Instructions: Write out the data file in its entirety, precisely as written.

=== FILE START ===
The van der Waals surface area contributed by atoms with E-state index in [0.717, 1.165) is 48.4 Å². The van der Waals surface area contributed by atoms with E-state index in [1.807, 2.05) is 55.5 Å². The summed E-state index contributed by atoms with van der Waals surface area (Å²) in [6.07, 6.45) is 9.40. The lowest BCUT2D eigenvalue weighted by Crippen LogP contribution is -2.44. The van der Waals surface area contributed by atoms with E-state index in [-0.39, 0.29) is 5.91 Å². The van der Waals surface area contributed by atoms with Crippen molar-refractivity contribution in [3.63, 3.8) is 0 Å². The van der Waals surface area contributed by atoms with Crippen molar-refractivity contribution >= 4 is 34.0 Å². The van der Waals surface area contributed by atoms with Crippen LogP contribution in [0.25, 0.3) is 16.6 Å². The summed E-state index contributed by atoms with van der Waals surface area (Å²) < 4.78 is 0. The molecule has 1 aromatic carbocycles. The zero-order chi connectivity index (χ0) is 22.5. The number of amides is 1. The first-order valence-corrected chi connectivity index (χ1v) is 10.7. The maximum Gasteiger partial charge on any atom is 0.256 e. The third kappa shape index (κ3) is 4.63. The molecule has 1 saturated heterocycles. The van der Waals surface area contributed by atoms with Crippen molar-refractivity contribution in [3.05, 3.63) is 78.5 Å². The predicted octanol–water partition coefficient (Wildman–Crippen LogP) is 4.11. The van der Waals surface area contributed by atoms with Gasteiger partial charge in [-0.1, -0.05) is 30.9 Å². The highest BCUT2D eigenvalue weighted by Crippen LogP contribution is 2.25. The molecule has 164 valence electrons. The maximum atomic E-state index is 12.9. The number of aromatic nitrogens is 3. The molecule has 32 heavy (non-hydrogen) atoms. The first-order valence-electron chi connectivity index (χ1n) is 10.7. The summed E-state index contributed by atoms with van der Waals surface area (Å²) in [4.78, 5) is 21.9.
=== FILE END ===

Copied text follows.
The van der Waals surface area contributed by atoms with E-state index in [0.717, 1.165) is 48.4 Å². The van der Waals surface area contributed by atoms with E-state index in [1.807, 2.05) is 55.5 Å². The summed E-state index contributed by atoms with van der Waals surface area (Å²) in [6.07, 6.45) is 9.40. The lowest BCUT2D eigenvalue weighted by Crippen LogP contribution is -2.44. The van der Waals surface area contributed by atoms with E-state index in [-0.39, 0.29) is 5.91 Å². The van der Waals surface area contributed by atoms with Crippen molar-refractivity contribution in [3.63, 3.8) is 0 Å². The van der Waals surface area contributed by atoms with Crippen molar-refractivity contribution >= 4 is 34.0 Å². The van der Waals surface area contributed by atoms with Crippen LogP contribution in [0.25, 0.3) is 16.6 Å². The summed E-state index contributed by atoms with van der Waals surface area (Å²) < 4.78 is 0. The molecule has 1 aromatic carbocycles. The zero-order chi connectivity index (χ0) is 22.5. The number of amides is 1. The first-order valence-corrected chi connectivity index (χ1v) is 10.7. The maximum Gasteiger partial charge on any atom is 0.256 e. The third kappa shape index (κ3) is 4.63. The molecule has 1 saturated heterocycles. The van der Waals surface area contributed by atoms with Crippen molar-refractivity contribution in [3.05, 3.63) is 78.5 Å². The predicted octanol–water partition coefficient (Wildman–Crippen LogP) is 4.11. The van der Waals surface area contributed by atoms with Gasteiger partial charge in [-0.1, -0.05) is 30.9 Å². The highest BCUT2D eigenvalue weighted by Crippen LogP contribution is 2.25. The molecule has 164 valence electrons. The maximum atomic E-state index is 12.9. The number of aromatic nitrogens is 3. The molecule has 32 heavy (non-hydrogen) atoms. The first-order valence-electron chi connectivity index (χ1n) is 10.7. The summed E-state index contributed by atoms with van der Waals surface area (Å²) in [4.78, 5) is 21.9.